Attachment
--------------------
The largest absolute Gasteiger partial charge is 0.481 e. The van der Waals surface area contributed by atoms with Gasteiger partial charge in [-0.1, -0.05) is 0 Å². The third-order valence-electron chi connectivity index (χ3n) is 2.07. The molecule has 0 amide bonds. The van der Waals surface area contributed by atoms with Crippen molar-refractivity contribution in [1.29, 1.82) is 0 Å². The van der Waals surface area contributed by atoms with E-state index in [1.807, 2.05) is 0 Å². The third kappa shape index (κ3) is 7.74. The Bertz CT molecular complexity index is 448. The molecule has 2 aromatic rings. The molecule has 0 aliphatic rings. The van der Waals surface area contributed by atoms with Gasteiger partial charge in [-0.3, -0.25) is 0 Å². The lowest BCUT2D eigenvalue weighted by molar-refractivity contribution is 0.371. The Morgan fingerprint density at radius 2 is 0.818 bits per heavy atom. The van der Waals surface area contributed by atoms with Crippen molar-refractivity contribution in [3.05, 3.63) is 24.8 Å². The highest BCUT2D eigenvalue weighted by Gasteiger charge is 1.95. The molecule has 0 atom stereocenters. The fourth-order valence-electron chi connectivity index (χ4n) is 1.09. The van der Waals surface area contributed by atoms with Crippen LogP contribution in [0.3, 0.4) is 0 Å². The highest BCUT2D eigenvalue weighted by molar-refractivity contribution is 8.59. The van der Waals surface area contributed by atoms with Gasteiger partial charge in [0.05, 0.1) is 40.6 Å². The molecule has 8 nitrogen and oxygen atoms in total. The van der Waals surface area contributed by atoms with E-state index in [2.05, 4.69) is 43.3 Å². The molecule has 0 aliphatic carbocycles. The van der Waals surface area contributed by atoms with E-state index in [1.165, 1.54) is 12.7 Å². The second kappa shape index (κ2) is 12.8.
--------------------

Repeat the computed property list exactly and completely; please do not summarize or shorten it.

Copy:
The largest absolute Gasteiger partial charge is 0.481 e. The van der Waals surface area contributed by atoms with Gasteiger partial charge in [-0.1, -0.05) is 0 Å². The third-order valence-electron chi connectivity index (χ3n) is 2.07. The molecule has 0 amide bonds. The van der Waals surface area contributed by atoms with Crippen molar-refractivity contribution in [1.29, 1.82) is 0 Å². The van der Waals surface area contributed by atoms with E-state index in [1.807, 2.05) is 0 Å². The third kappa shape index (κ3) is 7.74. The Bertz CT molecular complexity index is 448. The molecule has 2 aromatic rings. The molecule has 0 aliphatic rings. The van der Waals surface area contributed by atoms with Gasteiger partial charge in [-0.3, -0.25) is 0 Å². The lowest BCUT2D eigenvalue weighted by molar-refractivity contribution is 0.371. The Morgan fingerprint density at radius 2 is 0.818 bits per heavy atom. The van der Waals surface area contributed by atoms with Crippen molar-refractivity contribution in [3.05, 3.63) is 24.8 Å². The highest BCUT2D eigenvalue weighted by Gasteiger charge is 1.95. The molecule has 0 atom stereocenters. The fourth-order valence-electron chi connectivity index (χ4n) is 1.09. The van der Waals surface area contributed by atoms with Crippen LogP contribution in [0.3, 0.4) is 0 Å². The highest BCUT2D eigenvalue weighted by molar-refractivity contribution is 8.59. The van der Waals surface area contributed by atoms with Gasteiger partial charge in [0.05, 0.1) is 40.6 Å². The molecule has 8 nitrogen and oxygen atoms in total. The van der Waals surface area contributed by atoms with E-state index in [2.05, 4.69) is 43.3 Å². The molecule has 0 aliphatic carbocycles. The van der Waals surface area contributed by atoms with E-state index in [1.165, 1.54) is 12.7 Å². The second kappa shape index (κ2) is 12.8.